As we pushed our way through streets crowded with strollers, with girls in berets and men with scarves wrapped around their necks to keep off the turn-of-the-century chill, we did not evoke the platitude that death is merely the jumping-off point for a jolly hereafter. Neither of us, she of scientific mind, me of skeptical inclinations, could buy that. The movies and the TV are chockablock with images of angels and flower-soaked heaven and ghosts watching over their loved ones. But the more we know of the mind-body fusion, the less probable it seems that the soul without its casing is viable. To expect immortality from such a paltry thing as a human being is to misunderstand, to wish instead of think, to hope instead of examine evidence, to wax sentimental and false and to weaken the mind in the process. Every falsehood we fool ourselves with, every lie we use as a blanket to allow us to sleep, deprives us of honor and honesty and the possibility of shaking a fist at fate, which seems the single way toward nobility, the preservation of a shred of pride. We are only eternal in the pitiful imaginings of those who haven’t the nerve to stare up at the vastness of the night sky and accept the tiny portion of organic matter we have been given, granted on loan, on temporary pass, revocable at a half-second’s notice. My friend and I are tough enough to know that the selves we are so involved with, the selves that wake from nightmares and remember the names of our second-grade teachers are just dust in the wind, detritus of chemical wizardry, brief combinations of mineral and water, juice and acid, and prone to decay.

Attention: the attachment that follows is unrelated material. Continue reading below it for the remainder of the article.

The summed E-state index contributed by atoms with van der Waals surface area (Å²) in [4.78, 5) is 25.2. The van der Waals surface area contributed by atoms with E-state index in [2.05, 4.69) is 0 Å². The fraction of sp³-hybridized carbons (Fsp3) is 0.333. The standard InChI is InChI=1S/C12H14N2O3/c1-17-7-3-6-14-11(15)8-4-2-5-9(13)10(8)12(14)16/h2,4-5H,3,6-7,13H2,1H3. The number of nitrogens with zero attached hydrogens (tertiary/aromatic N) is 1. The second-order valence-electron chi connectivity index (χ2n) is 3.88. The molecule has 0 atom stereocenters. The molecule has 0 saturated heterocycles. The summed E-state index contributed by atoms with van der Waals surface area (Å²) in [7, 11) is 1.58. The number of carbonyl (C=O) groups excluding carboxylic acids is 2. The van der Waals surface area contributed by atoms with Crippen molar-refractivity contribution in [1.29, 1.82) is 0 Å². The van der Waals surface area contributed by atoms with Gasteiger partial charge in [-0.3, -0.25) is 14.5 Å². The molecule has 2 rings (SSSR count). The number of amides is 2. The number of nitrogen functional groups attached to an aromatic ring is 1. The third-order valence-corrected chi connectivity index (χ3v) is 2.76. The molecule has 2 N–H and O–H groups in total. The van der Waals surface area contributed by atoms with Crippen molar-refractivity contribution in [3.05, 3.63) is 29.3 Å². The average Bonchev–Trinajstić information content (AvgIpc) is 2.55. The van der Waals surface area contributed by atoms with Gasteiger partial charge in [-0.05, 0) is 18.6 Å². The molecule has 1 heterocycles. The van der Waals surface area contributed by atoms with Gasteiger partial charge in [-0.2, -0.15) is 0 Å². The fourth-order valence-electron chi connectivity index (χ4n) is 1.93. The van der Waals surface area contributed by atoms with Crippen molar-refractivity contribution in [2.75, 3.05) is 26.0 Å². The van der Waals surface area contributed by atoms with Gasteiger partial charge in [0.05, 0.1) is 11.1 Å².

My friend and I ignored the shadow but not quite. We talked about kingdoms and elections and the role of women in first-, second- and third-world affairs. We had more coffee in another cafe. I had a chicken salad. She pushed her food about her plate. She is strong like a mountain goat, which in fact is what her name means in her native language. But even mountain goats object to the way things are and the way they must necessarily be. If I had never met her years ago at a conference, then I would not have shared the time with her under the shadow. If I did not recognize the shadow and know that it was mine as well as hers, I would be incapable of the love I feel for her, the bracing way it passes over me, cutting and sweet. When she left me, I turned to see her walk toward the house in which she was staying. Her footing was sure. Her back was straight. I felt the air rush in between us. So it must be …